Some members of the Sabatini lab are also studying diseases that result when the mitochondria or lysosomes do not function normally. By understanding what goes wrong to cause these diseases, the researchers hope to gain insight into the processes that drive proper function and also potentially highlight therapeutic targets for when these processes go awry. Sabatini lab postdoc Raghu Chivukula is investigating familial pulmonary fibrosis, a genetic disease which affects the lysosomes in lung cells. By analyzing the biochemistry of these lysosomes, Chivukula wants to understand how their malfunction can make lung cells vulnerable to fibrosis and how normal lysosomes should function. Postdoc Jessica Spinelli is probing how mitochondria adapt to nutrient availability. Spinelli is particularly interested in how mitochondria, which usually require oxygen to function and should be vulnerable to inadequate oxygen, are able to adapt to the low oxygen levels that exist in certain portions of the intestine and in some microenvironments within cancerous tumors.
IDENTIFYING GAPS IN THE ARMOR OF RESILIENT CANCER CELLS
While some cancerous tumors remain at the place in the body where they originated, others spread from their primary site to distant parts of the body in a process called metastasis. This process is associated with changes in the cancer cells that can make them a formidable opponent. According to Whitehead Institute Founding Member Robert Weinberg, who has studied breast cancer for decades, cancer cells that are able to metastasize have undergone a process called an epithelial-mesenchymal transition (EMT) in which cells with characteristics of epithelial cells, which tightly stick together to form a continuous, smooth, barrier-like tissue, acquire traits of highly mobile mesenchymal cells. The accompanying changes in the cells’ gene expression profile during this transition make them impervious to many therapies and able to survive in parts of the body other than where they originated.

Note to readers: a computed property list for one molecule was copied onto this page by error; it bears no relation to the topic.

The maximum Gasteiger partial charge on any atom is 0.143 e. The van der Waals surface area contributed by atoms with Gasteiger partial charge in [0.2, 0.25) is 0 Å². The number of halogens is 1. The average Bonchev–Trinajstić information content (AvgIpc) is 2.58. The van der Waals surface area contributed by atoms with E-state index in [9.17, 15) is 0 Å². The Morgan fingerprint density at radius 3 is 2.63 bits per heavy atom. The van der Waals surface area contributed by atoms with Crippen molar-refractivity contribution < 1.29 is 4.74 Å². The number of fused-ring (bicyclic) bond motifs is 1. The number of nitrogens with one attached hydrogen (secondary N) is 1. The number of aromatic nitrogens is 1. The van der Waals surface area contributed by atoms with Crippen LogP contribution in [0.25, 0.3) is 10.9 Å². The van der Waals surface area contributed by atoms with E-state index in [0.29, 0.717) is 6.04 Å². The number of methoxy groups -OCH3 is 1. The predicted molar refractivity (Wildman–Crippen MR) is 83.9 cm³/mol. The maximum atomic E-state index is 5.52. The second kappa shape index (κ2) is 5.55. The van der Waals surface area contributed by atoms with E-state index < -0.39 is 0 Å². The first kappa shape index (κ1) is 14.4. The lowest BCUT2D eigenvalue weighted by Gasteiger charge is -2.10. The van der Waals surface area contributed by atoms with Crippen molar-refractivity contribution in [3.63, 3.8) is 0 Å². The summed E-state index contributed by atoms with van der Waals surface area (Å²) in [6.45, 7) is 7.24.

Working to understand exactly how this transition happens, Weinberg and Yun Zhang, a postdoc in the Weinberg lab, recently determined that the EMT is not an on/off switch but rather a gradient, with most cancer cells achieving only a partially mesenchymal state. Defining where particular cancer cells fall on this epithelial-to-mesenchymal spectrum could potentially inform diagnosis and therapy: More epithelial-like cancer cells may be vulnerable to certain therapies, whereas cells in a more mesenchymal state tend to be more aggressive and resistant to those same therapies. Yet cancer cells in a mesenchymal state are not impregnable, and Weinberg and Zhang’s work to understand their biology may illuminate novel therapies that exploit these cells’ weaknesses.
Recently, Weinberg expanded his research beyond breast cancer to study ovarian cancer as well. Both types of cancer have some common traits and pathology due to their origins as epithelial cells, and Weinberg is applying his expertise and findings from his breast cancer research to improve scientists’ grasp of the causes of ovarian cancer and identify potential treatments for this understudied disease. In order to better understand its biology and potential vulnerabilities, Sonia Iyer, a postdoc in the Weinberg lab, has created one of the first mouse models of ovarian cancer. Iyer’s work already has shed light on how the EMT program affects ovarian cancer’s aggressiveness and spread.
FIRING OFF INSIGHTS INTO BRAIN FUNCTION AND DISORDERS